As is usual in late winter, Claudia and I have been itching for some desert hiking and backpacking time, so this March we spent three weeks camping and backpacking in various mountain ranges and wilderness areas in the Mojave Desert in Nevada, California, and Arizona.
There are many wild, rugged, and seldom-visited mountain ranges in the Mojave, making it a prime area for exploratory missions. I appreciate that there are still places like this out there where we can explore on our own with little to no guiding information, and find little or no evidence of previous human visitation when we’re there. Continue reading >>
In June 2016 my wife Claudia and I took off on a summer-long road trip. Over the next 3 months or so we drove over 12,000 miles (19,000+ km), from Colorado to Nevada, northern California, Oregon, Washington, the Canadian Rockies, Yukon, Alaska, and back. In order to keep costs down – and just for the fun of it – we camped as much as possible along the way; in fact, over the course of the three months on the road we rented hotel rooms only four times, and stayed with relatives twice. So, we ended up camping about 90 days in total, either in the back of our Toyota Tundra or in a tent while backpacking.
I made a point of taking a camping picture [almost] every day, and here are all these photos. Some of them are creative and some are purely documentary, but as a whole I think they give a good impression of how we lived over the summer, and how much outdoor time we enjoyed!
After leaving Tahoe we drove west to the coast then spent several days walking and hiking in the magnificent redwood forests of Northern California. Words and even photos can’t really do justice to the sheer immensity of these giant trees and the raw feeling of power they emanate as you walk amongst them!
After driving across Nevada we arrived at beautiful Lake Tahoe where we camped for a couple nights. We enjoyed a sunset and some wine at the beach at the quiet D.L. Bliss State Park on the west side of the lake, then the next day hiked the famous Rubicon Trail along the lake both ways.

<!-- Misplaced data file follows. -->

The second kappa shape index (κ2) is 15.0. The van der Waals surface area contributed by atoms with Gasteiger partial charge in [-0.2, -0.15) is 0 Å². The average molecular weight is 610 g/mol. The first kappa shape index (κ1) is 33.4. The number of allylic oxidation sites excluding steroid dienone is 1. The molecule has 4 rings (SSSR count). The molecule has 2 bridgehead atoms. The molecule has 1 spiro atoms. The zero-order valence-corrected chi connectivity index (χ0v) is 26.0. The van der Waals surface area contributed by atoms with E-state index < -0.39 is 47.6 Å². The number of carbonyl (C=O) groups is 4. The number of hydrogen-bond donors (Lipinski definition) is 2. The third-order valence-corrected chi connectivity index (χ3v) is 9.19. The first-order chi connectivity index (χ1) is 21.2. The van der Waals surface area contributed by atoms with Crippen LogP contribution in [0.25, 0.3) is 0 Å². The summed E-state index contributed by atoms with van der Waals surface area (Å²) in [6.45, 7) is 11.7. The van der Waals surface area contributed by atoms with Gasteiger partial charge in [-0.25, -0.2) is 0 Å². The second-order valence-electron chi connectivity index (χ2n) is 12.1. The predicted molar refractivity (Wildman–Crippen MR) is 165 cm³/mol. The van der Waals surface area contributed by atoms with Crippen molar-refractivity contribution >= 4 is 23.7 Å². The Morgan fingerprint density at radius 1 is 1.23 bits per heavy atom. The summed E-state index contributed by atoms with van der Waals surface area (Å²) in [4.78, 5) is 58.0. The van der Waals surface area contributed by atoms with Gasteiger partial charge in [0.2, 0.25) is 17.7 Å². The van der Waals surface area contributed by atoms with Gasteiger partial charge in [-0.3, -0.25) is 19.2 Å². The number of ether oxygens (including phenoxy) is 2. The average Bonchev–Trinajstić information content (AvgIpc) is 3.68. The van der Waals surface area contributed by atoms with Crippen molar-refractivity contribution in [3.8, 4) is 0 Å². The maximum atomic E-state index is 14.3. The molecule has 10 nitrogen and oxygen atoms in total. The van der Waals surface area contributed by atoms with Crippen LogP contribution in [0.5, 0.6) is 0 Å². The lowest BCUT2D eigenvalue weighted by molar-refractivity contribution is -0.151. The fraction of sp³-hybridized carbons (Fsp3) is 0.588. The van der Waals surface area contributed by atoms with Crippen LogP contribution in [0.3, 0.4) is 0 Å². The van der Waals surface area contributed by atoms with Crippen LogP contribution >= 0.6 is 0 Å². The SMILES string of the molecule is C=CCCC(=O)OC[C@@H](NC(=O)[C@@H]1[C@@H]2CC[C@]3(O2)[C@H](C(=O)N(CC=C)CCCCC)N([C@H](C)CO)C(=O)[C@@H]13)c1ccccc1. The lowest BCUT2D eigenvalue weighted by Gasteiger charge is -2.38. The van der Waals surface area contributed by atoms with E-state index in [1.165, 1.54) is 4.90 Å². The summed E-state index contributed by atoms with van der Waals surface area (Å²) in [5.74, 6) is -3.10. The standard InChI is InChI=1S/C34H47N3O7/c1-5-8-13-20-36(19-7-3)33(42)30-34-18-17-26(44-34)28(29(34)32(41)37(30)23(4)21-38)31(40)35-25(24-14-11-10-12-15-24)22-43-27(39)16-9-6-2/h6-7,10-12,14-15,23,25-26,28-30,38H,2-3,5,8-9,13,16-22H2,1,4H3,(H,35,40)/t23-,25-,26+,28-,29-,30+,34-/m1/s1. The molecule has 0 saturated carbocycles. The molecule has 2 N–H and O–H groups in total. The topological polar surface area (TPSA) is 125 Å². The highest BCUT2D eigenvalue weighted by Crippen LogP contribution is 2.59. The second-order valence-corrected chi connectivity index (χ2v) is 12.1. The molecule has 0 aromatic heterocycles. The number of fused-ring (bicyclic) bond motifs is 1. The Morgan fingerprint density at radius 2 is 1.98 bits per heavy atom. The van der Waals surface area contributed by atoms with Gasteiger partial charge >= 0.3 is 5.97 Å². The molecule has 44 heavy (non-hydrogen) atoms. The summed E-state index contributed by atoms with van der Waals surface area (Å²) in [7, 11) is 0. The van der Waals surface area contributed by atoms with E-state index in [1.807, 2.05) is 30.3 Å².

Yet again our backpacking hopes for Tahoe were dashed by too much snow still in the high country, and with high winds still in the forecast we bailed after our second night and continued into California. Gotta come back to Tahoe again someday!
Earlier this April, Claudia and I trekked the Trans Catalina Trail – a 45 mile hike across the entire length of Catalina Island, off the coast of southern California. Below are some photo highlights and a brief trip report of this interesting trek.
Catalina Island is only a one hour ferry ride away from Los Angeles, but it’s a world apart. Unlike the hectic, traffic-clogged city of millions, Avalon just oozes a relaxed vibe, kind of like the Californian equivalent of a quiet Mediterranean seaside town. We spent a relaxing evening here before getting an early start on the trek the next morning.
The first day of hiking from Avalon to the Blackjack campground was a killer – 15 miles of ups and downs following the main ridge crest of the island. The entire trail, for that matter, is almost never flat – just constant up and down hiking! With a full pack and hot sun, those 15 miles pretty much whooped my butt!
The Blackjack campground is located high on the island, right below the tallest mountain, Mt. Orizaba which is 2,103 feet above the ocean. Despite our tired legs and sore feet we walked a short ways over the hill to watch the sun set over the Pacific.